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The following article
was written by Coleman Patterson and
appeared in the Business section of the Abilene Reporter-News.
‘Machiavellianism’ well practiced at office,
September 1, 2006, 2D.
those who have seen Princess Diaries 2: Royal Engagement,
you might remember the scene where Viscount Mabrey teaches
his nephew, Nicholas Devereaux, how to always hit a
bull’s-eye in darts. The method, which Mabrey shows to
Nicholas, is one that he learned from his friend “Niccolo
Machiavelli.” The secret method of hitting a bull’s-eye was
to walk to the target with the dart in hand and stick it in
the bull’s-eye. When young Nicholas suggested that such a
method was cheating, his uncle wholeheartedly agreed.
people, that scene would pass by with little notice or
understanding. However, serious students of organization
and management recognize and appreciate the reference.
“Machiavellianism” is a well-studied concept in management
research and a seemingly well-practiced (unfortunately)
concept in the work place.
Machiavelli was born on May 3, 1469, in Florence, Italy. He
wrote a pamphlet (or book) for the ruling Medici family in
Florence that outlined ways to gain and hold political
power. In his writing, he expressed views suggesting, “The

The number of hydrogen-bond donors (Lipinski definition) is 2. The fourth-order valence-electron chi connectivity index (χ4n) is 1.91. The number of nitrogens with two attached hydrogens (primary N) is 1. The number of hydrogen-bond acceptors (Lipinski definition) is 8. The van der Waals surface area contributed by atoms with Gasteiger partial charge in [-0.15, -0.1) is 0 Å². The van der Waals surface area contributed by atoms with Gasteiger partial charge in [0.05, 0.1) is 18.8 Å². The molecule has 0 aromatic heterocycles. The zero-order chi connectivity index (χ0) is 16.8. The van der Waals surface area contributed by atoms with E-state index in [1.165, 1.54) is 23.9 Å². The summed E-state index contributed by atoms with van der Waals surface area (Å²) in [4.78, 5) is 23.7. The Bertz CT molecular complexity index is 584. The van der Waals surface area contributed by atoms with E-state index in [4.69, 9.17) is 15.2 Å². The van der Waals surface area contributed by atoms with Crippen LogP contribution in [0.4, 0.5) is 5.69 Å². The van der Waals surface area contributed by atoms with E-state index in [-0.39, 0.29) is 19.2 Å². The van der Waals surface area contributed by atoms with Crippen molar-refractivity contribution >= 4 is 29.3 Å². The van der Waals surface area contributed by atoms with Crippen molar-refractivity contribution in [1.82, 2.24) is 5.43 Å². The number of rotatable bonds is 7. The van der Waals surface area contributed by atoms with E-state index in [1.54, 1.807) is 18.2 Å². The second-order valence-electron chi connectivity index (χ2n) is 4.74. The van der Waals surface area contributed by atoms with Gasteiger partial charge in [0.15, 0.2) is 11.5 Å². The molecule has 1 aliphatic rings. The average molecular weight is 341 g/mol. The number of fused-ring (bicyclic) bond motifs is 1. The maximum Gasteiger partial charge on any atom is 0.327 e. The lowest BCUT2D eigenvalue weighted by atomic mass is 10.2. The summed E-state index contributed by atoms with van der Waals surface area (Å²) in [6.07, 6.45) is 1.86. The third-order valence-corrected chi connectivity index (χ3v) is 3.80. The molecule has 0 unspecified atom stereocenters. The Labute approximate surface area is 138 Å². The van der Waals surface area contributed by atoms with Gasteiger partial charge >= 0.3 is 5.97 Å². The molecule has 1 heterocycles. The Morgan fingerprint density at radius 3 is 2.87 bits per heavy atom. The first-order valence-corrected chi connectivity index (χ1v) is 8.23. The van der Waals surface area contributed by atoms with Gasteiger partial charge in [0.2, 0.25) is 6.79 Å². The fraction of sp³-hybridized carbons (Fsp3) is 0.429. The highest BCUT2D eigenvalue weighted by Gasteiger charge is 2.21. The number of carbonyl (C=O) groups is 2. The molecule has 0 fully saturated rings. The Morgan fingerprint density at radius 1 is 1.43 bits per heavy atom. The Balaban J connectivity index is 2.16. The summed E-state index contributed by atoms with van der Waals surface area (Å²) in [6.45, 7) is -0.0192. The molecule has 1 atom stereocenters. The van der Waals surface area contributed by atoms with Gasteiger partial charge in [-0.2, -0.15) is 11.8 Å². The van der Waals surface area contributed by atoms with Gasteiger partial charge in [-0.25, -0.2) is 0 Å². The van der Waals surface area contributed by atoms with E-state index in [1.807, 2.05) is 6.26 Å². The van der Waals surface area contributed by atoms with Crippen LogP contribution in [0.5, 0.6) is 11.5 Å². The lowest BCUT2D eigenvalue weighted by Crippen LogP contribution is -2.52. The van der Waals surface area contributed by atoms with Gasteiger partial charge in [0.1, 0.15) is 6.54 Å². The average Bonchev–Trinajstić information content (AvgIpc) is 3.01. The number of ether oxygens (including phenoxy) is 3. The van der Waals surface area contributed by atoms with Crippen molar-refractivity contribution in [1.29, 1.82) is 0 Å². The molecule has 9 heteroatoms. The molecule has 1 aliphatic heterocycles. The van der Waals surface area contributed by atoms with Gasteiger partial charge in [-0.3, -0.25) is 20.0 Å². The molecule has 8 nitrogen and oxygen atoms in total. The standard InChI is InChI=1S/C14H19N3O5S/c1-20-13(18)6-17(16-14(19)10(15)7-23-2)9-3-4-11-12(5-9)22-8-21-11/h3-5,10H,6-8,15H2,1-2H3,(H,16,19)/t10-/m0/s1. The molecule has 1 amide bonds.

ends justify the means.” While it is better to be
forthright, honest, and noble, sometimes situations require
that power-holders be devious, ruthless, and dishonest to
make desirable outcomes arise. And when rulers must be
devious and manipulative, Machiavelli suggested, it is
important that their people perceive them as forthright,
honest, and noble.
Machiavelli’s ideas gained him notoriety. Suggesting that
rulers (i.e., political, organizational, and other) cheat,
manipulate, and act in devious ways for personal gain is
appalling to us today and it was also appalling to
Machiavelli’s contemporaries (at least they gave the public
impression that the ideas were appalling).
Contemporary researchers Richard Christie and Florence Geis
developed a test for measuring a person's level of
Machiavellianism. The test asks respondents a series of
questions and categorizes people by their scores into two
groups: low Machs and high Machs. Low Machs believe that
leading clean, moral lives are the proper ways live,
interact with others, and get ahead in the world. High
Machs believe that looking out for one’s self-interest and
well being is the best strategy to getting ahead—and if that
requires deception, promises, and/or punishments to get what
they want, they will do it.
Machiavellianism is alive and well in our society. The
recent series of well-publicized corporate scandals from the
past half-decade attest to that fact. Machiavellianism also
happens in less obvious ways in organizations, such as: only
revealing information to others when it is personally
beneficial, using rewards to bring about one’s desired
actions, using flattery to shape attitudes, and making
insincere promises to others to foster commitment and
loyalty. Researchers have also examined Machiavellianism
and its role in marketing and impression management.
Organizational leaders need to be aware of Machiavellianism
and how it exists within their workplaces. Creating moral
and ethical organizational cultures, transmitting clear
ethical guidelines and expectations to employees, and
leading by example are ways to combat the harmful effects of
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